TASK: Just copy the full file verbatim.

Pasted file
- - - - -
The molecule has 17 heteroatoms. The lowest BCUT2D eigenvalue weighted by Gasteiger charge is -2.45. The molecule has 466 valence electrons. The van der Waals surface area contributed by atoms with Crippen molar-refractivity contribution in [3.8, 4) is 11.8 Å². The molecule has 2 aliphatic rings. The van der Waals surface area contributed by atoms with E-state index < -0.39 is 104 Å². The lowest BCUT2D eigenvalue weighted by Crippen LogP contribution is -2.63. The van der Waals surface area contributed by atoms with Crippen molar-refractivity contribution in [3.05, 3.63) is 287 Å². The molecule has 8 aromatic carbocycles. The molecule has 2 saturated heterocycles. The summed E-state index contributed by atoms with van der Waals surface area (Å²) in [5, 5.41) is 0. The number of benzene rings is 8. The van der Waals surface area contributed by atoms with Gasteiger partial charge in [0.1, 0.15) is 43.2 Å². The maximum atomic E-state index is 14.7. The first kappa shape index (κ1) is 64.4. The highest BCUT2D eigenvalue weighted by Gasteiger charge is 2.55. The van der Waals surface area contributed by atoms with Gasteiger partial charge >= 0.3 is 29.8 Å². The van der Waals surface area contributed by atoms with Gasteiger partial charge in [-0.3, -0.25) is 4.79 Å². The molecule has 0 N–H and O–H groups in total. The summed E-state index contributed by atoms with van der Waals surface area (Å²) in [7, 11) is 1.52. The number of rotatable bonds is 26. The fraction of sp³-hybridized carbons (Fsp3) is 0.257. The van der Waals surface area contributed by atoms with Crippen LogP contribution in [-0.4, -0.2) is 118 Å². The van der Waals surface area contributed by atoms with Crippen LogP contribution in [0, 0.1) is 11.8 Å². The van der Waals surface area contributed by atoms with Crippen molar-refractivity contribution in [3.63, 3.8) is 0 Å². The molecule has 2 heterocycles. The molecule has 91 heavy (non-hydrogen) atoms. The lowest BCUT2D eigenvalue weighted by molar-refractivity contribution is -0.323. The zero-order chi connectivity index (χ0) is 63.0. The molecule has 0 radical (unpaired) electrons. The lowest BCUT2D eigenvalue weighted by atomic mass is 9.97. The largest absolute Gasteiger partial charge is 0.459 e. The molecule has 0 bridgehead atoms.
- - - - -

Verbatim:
The molecule has 17 heteroatoms. The lowest BCUT2D eigenvalue weighted by Gasteiger charge is -2.45. The molecule has 466 valence electrons. The van der Waals surface area contributed by atoms with Crippen molar-refractivity contribution in [3.8, 4) is 11.8 Å². The molecule has 2 aliphatic rings. The van der Waals surface area contributed by atoms with E-state index < -0.39 is 104 Å². The lowest BCUT2D eigenvalue weighted by Crippen LogP contribution is -2.63. The van der Waals surface area contributed by atoms with Crippen molar-refractivity contribution in [3.05, 3.63) is 287 Å². The molecule has 8 aromatic carbocycles. The molecule has 2 saturated heterocycles. The summed E-state index contributed by atoms with van der Waals surface area (Å²) in [5, 5.41) is 0. The number of benzene rings is 8. The van der Waals surface area contributed by atoms with Gasteiger partial charge in [0.1, 0.15) is 43.2 Å². The maximum atomic E-state index is 14.7. The first kappa shape index (κ1) is 64.4. The highest BCUT2D eigenvalue weighted by Gasteiger charge is 2.55. The van der Waals surface area contributed by atoms with Gasteiger partial charge >= 0.3 is 29.8 Å². The van der Waals surface area contributed by atoms with Gasteiger partial charge in [-0.3, -0.25) is 4.79 Å². The molecule has 0 N–H and O–H groups in total. The summed E-state index contributed by atoms with van der Waals surface area (Å²) in [7, 11) is 1.52. The number of rotatable bonds is 26. The fraction of sp³-hybridized carbons (Fsp3) is 0.257. The van der Waals surface area contributed by atoms with Crippen LogP contribution in [-0.4, -0.2) is 118 Å². The van der Waals surface area contributed by atoms with Crippen LogP contribution in [0, 0.1) is 11.8 Å². The van der Waals surface area contributed by atoms with Crippen molar-refractivity contribution in [3.63, 3.8) is 0 Å². The molecule has 2 heterocycles. The molecule has 91 heavy (non-hydrogen) atoms. The lowest BCUT2D eigenvalue weighted by molar-refractivity contribution is -0.323. The zero-order chi connectivity index (χ0) is 63.0. The molecule has 0 radical (unpaired) electrons. The lowest BCUT2D eigenvalue weighted by atomic mass is 9.97. The largest absolute Gasteiger partial charge is 0.459 e. The molecule has 0 bridgehead atoms.